By Roger Dean Kiser, Sr.
"Boys, this is your new home now. This is where you will live from now
on," said the tall, black haired woman who was standing in front of us
kids at the orphanage home.
"Will this be our home for ever and ever?" asked one of the orphan boys.
"This will be your home until you grow up and go out onto your own," she
"I didn't even get to tell my mommy good-bye," said the little boy, as
he slowly bowed his head and he began to cry.
"Don't nobody love us, no way. We won't never have the good feelin',
ever again." I said out loud.
"You shouldn't talk like that, Roger. You're just a little boy," said
"But that's the truth, ain't it? Don't nobody love us kids. We won't
never be able to have a mommy and daddy ever any more. Will we?" I
The room fell totally silent as we orphans looked up, waiting for her to
answer. But she never did answer. She just looked away and she said not
I was six years old when I was told that I would never again have a
mother or a father to love me. I'm not even sure that hearing those
words from her made any difference to me. But I do know this: I knew
right then and there that there would never be another hug, or a kiss
for me. I knew right then and there that there would never be a
piggyback ride or anyone to ever be proud of me.
As I sit her fifty years later I try, as best I can, to remember exactly
what it was that I felt at that very moment. But for the life of me; I
draw nothing but a total blank. A total blank must have been what I felt
at the moment that she spoke those words to us orphans.
A blank space is all that I was given to build a life upon. For years I
went to various reform schools, jails and then on to prison in 1965. I
walked out of prison on February 6th, 1969. That was the first day of my
life that I was ever free of the system. I had no where to go and I had
no where to turn. All I had was a baggy old suit, that the prison had
given me, fifty-five dollars and that blank space I had been given as a
I was sent back to Alaska where it was fifty-five below zero when I
arrived. I lived for several days in a game-room, sleeping behind the
pin ball machines. Within a week I was broke and I had nothing to eat. I
asked the state of Alaska for help but no one would help me. I begged
for food from the army soldiers who would come to town on leave. Finally
I left Alaska two weeks later with twenty dollars a man had given me.
I did as best I could to build a life with whatever I had left. Which of
course was that blank space that the orphanage had given me.
Over the next thirty years I was married and divorced six times, and I
had 4 children. I could never understand why the marriages would not
work. I was kind. I was hard working and I was faithful.
Now as I look back I can see that all I really had to share with them
was that blank space that I carried inside myself. I don't suppose that
they will ever understand that I really did give, and share with them
all that I ever truly owned. My "blank space."
Many people have asked me what it takes to be a writer. I always tell
them that what is most helpful to me is that I always start with a blank
Roger Dean Kiser, Sr.
Write Roger and let him know your thoughts on his story!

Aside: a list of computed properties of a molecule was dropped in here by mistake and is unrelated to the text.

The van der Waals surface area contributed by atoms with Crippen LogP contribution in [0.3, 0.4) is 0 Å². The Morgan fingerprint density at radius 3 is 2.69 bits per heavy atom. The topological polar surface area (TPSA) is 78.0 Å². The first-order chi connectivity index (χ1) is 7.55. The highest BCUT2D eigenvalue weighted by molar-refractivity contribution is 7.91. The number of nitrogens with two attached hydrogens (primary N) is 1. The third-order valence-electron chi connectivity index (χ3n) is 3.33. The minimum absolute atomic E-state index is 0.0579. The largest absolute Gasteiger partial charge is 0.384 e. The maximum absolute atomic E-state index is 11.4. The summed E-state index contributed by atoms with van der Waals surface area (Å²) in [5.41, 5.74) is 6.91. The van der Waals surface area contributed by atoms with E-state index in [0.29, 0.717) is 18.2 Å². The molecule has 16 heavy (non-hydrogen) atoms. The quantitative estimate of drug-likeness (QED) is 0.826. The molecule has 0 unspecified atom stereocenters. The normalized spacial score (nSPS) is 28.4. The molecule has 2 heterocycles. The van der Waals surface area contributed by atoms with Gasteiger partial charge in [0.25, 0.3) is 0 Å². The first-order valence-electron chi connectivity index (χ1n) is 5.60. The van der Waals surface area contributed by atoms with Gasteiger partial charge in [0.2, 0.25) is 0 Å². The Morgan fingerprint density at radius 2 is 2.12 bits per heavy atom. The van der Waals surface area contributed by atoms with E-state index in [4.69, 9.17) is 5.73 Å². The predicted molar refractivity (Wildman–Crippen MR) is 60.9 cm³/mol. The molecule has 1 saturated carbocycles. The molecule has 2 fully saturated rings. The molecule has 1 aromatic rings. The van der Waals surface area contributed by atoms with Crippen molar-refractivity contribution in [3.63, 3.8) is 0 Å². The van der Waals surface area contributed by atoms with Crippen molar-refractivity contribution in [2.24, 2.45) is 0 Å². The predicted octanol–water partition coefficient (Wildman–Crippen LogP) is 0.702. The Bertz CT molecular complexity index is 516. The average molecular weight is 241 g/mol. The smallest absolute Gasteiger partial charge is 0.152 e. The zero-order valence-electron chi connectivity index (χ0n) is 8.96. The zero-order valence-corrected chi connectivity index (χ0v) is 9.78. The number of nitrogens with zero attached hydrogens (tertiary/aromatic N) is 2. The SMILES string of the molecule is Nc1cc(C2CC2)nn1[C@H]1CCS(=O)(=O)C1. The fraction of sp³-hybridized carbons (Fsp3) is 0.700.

Roger Dean Kiser lives in Brunswick, Georgia with his wife Judy.
Roger is the author of "Orphan, a true story of Abandonment,
Abuse and Redemption", and his newest book Runaway: Life
on the Streets--"The Lessons Learned".
Autographed copies of his new book can be ordered at: http://www.geocities.com/trampolineone/survive/srv080.htm
You can also order his new book through Amazon.com at: http://www.amazon.com/Runaway-Life-Streets-Lessons-Learned/dp/1434335666/ref=sr_1_1/104-9646185-7275131?ie=UTF8&s=books&qid=1189544445&sr=8-1
Read more of his writing at his web site: http://www.rogerdeankiser.com
Creation Q & A
Q: Did Darwin degrade women?
A: According to Charles Darwin, the central mechanism of evolution is
survival of the fittest. In this concept, inferior animals are more likely to
become extinct while the superior ones are more likely to thrive. The racism
that this idea has produced has now been both well-documented and widely
publicized. Less widely known is the fact that many evolutionists, including
Darwin, taught that women were both biologically and intellectually inferior to men.
According to Darwinian theory, women were less evolved than men, and
because of their smaller brains, they were "eternally primitive," childlike,
less spiritual, more materialistic, and "a real danger to contemporary
civilization." The supposed intelligence gap that many leading Darwinists
believed existed between human males and females was so large that
some leading Darwinists classified them as two distinct species?males
as Homo frontalis and females as Homo parietalis. The differences were
so great that Darwin was amazed "such different beings belong to the
Reasons for male superiority included the conclusion that war and
hunting pruned the weaker men, allowing only the most fit to return
home and reproduce. Women, in contrast, were not subject to these
selection pressures but were protected by men, allowing the weak to survive.
Many Darwin biographers, including Peter Brent and Evelleen Richards,
conclude that Darwin had a low opinion of women. Brent concluded,
"It would be hard to conceive of a more self-indulgent, almost
contemptuous, view of the subservience of women to men" than Darwin's attitude.
To find out more, see Darwin Taught Male Superiority at: http://www.answersingenesis.org/articles/am/v2/n1/darwin-taught-male-superiority
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